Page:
See more on fruit-eating birds

Hear the song of silvereye  MP3  2,721K  2 min 53 sec.
    Crown Copyright © Department of Conservation

A seed disperser of native plants ....

About 70 percent of the woody plants in New Zealand forests have fruits suited for vertebrate dispersal and, of these, most are probably dispersed by birds.  About 70 percent of New Zealand's forest bird species, including most small insectivores, eat fruits [Clout & Hay 1989].

Across 32 studied species of native fleshy-fruited plants, the majority (84 percent) of fruit dispersal was by four birds - kereru, tui, bellbirds and silvereyes - although another 11 native and 7 introduced bird species took small quantities of fruit [Kelly et al. 2006].

The silvereye is a fruit-eating and nectar feeding bird that assists an essential function in the ecological sustainability, and restoration, of lowland forests by pollinating flowers and dispersing seeds.

It is a very resourceful and diversified feeder, also eating insects, especially after flowering and fruiting periods have ended, but sometimes alternating with fruit during the same meal.

Bellbirds and silvereyes swallow fruit in the 7-10 mm size class [Kelly et al. 2006].  Kohekohe Dysoxylum spectabile, which bears fruit with a diameter of 9mm, is the only known large native forest tree providing fruit for silvereye. It may be swallowed whole or just the flesh may be eaten.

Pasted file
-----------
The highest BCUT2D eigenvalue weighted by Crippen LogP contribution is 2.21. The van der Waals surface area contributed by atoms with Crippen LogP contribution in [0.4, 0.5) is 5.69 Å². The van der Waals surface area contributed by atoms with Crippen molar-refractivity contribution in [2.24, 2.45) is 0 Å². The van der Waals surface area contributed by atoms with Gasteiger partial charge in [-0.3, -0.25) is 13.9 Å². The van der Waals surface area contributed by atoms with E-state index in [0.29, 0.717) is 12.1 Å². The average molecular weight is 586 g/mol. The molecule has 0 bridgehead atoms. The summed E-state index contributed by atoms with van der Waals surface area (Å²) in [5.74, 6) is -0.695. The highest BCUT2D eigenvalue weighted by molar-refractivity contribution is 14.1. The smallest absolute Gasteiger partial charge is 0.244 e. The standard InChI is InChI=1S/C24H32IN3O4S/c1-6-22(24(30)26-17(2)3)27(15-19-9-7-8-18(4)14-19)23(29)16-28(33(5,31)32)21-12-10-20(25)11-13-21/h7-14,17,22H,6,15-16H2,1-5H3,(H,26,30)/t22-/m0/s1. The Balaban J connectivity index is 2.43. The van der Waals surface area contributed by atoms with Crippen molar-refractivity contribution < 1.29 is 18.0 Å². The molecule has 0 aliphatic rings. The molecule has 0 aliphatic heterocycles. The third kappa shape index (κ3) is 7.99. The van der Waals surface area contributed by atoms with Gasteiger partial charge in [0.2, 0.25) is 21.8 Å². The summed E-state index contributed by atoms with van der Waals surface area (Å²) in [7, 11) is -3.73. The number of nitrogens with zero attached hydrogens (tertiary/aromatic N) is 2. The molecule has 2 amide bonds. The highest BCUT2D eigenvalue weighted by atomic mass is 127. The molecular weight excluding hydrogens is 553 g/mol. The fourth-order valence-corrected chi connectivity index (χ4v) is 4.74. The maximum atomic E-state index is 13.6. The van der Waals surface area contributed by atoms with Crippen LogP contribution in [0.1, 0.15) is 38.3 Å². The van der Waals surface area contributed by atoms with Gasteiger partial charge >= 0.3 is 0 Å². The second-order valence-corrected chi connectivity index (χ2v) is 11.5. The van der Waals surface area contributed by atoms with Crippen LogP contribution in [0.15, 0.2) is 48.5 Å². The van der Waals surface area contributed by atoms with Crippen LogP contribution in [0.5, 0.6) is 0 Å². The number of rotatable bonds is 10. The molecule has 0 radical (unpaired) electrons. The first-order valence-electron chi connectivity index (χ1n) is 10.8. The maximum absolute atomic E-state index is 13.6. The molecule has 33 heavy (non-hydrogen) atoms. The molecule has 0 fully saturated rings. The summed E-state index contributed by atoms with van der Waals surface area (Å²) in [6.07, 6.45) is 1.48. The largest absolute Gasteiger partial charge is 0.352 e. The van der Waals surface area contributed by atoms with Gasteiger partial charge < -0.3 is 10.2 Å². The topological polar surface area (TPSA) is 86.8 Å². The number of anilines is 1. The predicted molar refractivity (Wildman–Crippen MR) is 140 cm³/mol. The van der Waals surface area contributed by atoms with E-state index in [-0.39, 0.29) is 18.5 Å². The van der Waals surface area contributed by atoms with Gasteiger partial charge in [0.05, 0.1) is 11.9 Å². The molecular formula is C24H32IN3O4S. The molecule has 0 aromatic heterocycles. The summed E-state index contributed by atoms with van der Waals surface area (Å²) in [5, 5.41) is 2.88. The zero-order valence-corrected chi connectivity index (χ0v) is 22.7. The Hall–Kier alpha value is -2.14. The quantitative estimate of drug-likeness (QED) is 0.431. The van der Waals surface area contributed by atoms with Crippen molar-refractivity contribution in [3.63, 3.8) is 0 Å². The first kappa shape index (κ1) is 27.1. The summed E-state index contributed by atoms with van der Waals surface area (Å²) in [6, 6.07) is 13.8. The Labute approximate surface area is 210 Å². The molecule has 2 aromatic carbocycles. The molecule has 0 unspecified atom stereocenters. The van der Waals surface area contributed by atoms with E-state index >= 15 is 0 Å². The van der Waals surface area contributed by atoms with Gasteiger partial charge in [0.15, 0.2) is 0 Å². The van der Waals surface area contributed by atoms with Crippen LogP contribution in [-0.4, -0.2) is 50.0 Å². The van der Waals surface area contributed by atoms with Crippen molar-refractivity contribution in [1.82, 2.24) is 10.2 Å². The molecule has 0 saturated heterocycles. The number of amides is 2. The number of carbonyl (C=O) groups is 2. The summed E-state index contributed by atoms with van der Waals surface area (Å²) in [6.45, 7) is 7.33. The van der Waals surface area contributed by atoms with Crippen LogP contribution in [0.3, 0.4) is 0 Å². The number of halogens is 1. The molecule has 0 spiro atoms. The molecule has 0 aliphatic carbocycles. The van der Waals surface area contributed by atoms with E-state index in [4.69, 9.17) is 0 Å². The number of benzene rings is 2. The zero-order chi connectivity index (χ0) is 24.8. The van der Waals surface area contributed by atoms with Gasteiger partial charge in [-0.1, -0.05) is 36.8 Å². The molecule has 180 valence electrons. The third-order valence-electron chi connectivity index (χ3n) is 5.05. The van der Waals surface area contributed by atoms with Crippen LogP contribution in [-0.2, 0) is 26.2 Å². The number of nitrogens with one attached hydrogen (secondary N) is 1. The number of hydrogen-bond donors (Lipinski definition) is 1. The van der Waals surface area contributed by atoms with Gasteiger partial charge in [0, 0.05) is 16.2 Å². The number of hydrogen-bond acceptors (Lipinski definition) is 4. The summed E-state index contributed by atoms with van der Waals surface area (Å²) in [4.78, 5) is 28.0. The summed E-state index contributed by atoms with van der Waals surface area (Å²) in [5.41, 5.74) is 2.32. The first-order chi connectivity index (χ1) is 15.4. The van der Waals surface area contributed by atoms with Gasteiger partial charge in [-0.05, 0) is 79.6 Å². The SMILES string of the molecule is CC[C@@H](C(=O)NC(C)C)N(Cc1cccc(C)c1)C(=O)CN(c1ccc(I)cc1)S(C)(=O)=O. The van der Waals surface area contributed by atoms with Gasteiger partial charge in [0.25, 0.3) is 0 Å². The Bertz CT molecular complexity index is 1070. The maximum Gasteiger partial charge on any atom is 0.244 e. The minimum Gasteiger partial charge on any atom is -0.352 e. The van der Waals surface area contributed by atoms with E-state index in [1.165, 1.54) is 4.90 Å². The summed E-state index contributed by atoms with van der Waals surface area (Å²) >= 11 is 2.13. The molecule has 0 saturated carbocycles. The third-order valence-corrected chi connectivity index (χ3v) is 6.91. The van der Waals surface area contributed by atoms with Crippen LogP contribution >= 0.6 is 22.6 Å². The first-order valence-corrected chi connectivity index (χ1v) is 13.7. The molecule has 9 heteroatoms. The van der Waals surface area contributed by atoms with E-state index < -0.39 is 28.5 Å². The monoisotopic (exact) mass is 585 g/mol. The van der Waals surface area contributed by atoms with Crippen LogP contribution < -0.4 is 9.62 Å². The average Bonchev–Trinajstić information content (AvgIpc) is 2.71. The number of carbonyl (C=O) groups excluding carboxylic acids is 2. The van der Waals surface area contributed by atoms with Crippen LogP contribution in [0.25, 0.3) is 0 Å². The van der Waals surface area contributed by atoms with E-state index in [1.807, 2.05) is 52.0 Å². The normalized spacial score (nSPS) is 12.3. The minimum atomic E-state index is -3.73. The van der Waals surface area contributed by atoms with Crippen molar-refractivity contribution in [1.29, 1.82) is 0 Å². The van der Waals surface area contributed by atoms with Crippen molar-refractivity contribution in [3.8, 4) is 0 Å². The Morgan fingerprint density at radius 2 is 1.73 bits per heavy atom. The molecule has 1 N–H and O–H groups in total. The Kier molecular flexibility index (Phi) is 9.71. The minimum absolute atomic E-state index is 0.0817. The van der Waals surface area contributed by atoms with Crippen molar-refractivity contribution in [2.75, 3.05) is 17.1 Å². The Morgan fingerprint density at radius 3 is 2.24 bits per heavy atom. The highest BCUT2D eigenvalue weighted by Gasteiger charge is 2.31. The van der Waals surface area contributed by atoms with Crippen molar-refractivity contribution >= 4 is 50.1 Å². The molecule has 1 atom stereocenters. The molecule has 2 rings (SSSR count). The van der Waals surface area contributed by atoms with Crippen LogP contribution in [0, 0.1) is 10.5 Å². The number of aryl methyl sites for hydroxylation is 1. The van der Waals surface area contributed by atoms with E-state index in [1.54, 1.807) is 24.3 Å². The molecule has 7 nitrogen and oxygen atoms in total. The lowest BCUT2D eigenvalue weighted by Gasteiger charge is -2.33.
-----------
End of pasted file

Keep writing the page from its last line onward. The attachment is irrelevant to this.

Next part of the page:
The silvereye's gape, which is the width of the outside of the bill at the base of the upper mandible, is an average of 5.1mm, and a maximum of 6.3mm.

It has been observed swallowing whole supplejack Ripogonum scandens fruit which is 10.5mm in diameter, 4mm larger than it's maximum gape. The silvereye is the smallest of the birds eating whole fruit of a large tree, just 12cm in length and weighing less than 50 grammes.

Later in the summer fruiting season, a range of smaller trees and shrubs are food sources, including various Coprosma species, poroporo, makomako, mingimingi and other plants.


An important pollinator of native plants .....

Native birds have been recorded visiting the flowers of 85 native species, representing 5 percent of the total seed-plant flora, and 30 percent of the tree flora [Kelly et al. 2009].

Birds that pollinate the flowers of forest plants throughout New Zealand are the bellbird, stitchbird, red-crowned parakeet, yellow-crowned parakeet, saddleback, kaka, tui and silvereye.

In most of the mainland forests, the only birds that commonly visit flowers are bellbird, tui and silvereye, since stitchbird and saddleback are extinct on the mainland, and kaka and parakeets only rarely occur in large forest tracts.

A change in bird pollination since human arrival is the replacement of stitchbird which is only on a few offshore islands and protected mainland island areas, by the silvereye.

The silvereye is one of the three principal pollinating birds in mainland native forests.

The silvereye is a prolific nectar feeder during the spring and summer flowering period, playing an important role in the pollination of kowhai, pohutukawa, rata, puriri and rewarewa forest trees, and many other native flowering plants.

Favourite sources of nectar for silvereye are flax Phormium cookianum and P. tenax.

Silvereye are widespread and, despite their recent arrival, are important for pollination of smaller flowers and dispersal of smaller fruits [Kelly et al. 2009].

Silvereye perform a valuable service in gardens and orchards, eating insects harmful to produce, including aphids, scale insects, and the diamond back moth.

Their value to the orchardist may be offset by their return during summer fruiting to feed, causing damage to a wide variety of soft fruit.